If you’ve lost your job, you know not having a steady paycheck can make paying for essentials like groceries, gas and rent more difficult. Some people get unemployment checks, while others tap into savings accounts. Then there are those who turn to credit cards to pay for what they need.
Yet it turns out having a credit card may help you get that dream job you’ve been waiting for, at least according to a paper from the National Bureau of Economic Research (NBER).
NBER used a panel of five million TransUnion credit reports from 2001 to 2008, paired with information from the Longitudinal Employment and Household Dynamics database, to draw their conclusions. According a its working paper, job seekers use “personal credit to fund longer unemployment spells so that they can search and find better job matches” instead of accepting the first offer that comes along simply to have an income.
Remember: Your Credit Card Isn’t a Paycheck
While doing this might sound bad on the surface, using a line of credit to help pay for essentials might not be a terrible thing — assuming it’s done responsibly.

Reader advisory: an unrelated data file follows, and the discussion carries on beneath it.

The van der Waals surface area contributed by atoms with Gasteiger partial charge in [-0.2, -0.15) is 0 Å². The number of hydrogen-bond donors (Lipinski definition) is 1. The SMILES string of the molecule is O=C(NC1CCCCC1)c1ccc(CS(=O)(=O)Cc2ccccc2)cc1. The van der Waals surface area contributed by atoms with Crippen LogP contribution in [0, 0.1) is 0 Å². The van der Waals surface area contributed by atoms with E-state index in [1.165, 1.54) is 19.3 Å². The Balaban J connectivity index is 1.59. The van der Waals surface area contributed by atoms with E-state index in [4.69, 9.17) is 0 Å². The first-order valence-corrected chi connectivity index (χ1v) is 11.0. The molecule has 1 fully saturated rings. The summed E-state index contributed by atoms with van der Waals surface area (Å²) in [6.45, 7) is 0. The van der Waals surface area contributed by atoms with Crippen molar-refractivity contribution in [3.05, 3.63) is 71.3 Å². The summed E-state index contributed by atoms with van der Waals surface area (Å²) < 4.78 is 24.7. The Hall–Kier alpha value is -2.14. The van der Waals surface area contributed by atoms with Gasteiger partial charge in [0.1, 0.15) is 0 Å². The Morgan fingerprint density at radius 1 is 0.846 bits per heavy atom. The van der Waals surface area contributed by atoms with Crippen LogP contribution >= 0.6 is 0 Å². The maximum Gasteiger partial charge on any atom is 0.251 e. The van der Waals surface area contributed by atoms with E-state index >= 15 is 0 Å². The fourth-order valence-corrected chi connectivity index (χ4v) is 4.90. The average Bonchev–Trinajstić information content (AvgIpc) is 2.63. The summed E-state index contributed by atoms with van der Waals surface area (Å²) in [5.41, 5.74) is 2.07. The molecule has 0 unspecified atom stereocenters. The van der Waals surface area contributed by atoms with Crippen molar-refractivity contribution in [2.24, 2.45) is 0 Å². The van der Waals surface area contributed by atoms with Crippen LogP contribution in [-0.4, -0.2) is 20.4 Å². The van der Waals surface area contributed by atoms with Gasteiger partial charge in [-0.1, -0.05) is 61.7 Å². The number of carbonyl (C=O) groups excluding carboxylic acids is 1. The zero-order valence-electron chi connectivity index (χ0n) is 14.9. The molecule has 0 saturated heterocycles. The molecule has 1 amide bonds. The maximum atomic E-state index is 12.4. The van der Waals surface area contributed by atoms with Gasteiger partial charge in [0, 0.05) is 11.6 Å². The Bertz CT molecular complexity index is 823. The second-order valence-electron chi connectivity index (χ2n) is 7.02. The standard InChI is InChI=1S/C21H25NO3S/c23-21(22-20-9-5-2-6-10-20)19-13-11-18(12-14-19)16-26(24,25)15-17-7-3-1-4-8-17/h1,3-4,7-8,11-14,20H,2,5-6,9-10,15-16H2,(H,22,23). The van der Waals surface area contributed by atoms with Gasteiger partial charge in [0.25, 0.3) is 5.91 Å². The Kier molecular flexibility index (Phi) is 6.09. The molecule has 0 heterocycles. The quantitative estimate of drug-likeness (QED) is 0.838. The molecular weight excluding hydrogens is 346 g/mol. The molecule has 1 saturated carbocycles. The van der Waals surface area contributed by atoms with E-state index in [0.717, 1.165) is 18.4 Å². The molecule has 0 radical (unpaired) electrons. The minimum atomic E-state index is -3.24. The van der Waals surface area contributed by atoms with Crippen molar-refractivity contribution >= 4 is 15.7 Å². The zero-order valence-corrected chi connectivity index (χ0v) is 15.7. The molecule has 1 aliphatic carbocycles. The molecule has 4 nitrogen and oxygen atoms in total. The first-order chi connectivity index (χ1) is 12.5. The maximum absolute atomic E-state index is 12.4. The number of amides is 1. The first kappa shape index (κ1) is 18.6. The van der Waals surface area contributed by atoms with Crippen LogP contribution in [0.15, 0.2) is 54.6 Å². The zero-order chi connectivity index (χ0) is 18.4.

Using a credit card may help lighten the load while you’re searching for the next place to spend your 9-to-5. But this doesn’t mean you should miss any payments, since that’s generally the most important factor when it comes to your credit. You also shouldn’t max out your credit cards in the meantime. Not only does increasing the amount of debt you owe make it more challenging to pay your creditor back, it can also hurt your credit score. Debt usage is another important factor used to determine your credit score, and it is recommended that you use only 30% of your total credit limit(s), or ideally 10%, to maintain a good credit score.
Paying Back Debt
Once you have money coming in again, you’ll want to make it a goal to pay off your credit card. Doing so on time each month can benefit your credit score, especially if you pay the balance in full. By having a good credit score, you are more likely to get better terms and conditions on credit cards and qualify for better terms on loans, such as a mortgage or auto loan.
Remember, many employers look at your credit reports as part of the application process. To see where your credit currently stands, you can get your free credit report once a year from AnnualCreditReport.com. You can also keep an eye on how spending habits, like paying off your credit card debt, are affecting your credit by viewing your free credit report summary, updated every 14 days, on Credit.com.
More on Credit Cards:
- Credit.com’s Expert Credit Card Shopping Tips
- How to Get a Credit Card With Bad Credit
- An Expert Guide to Credit Cards With Rewards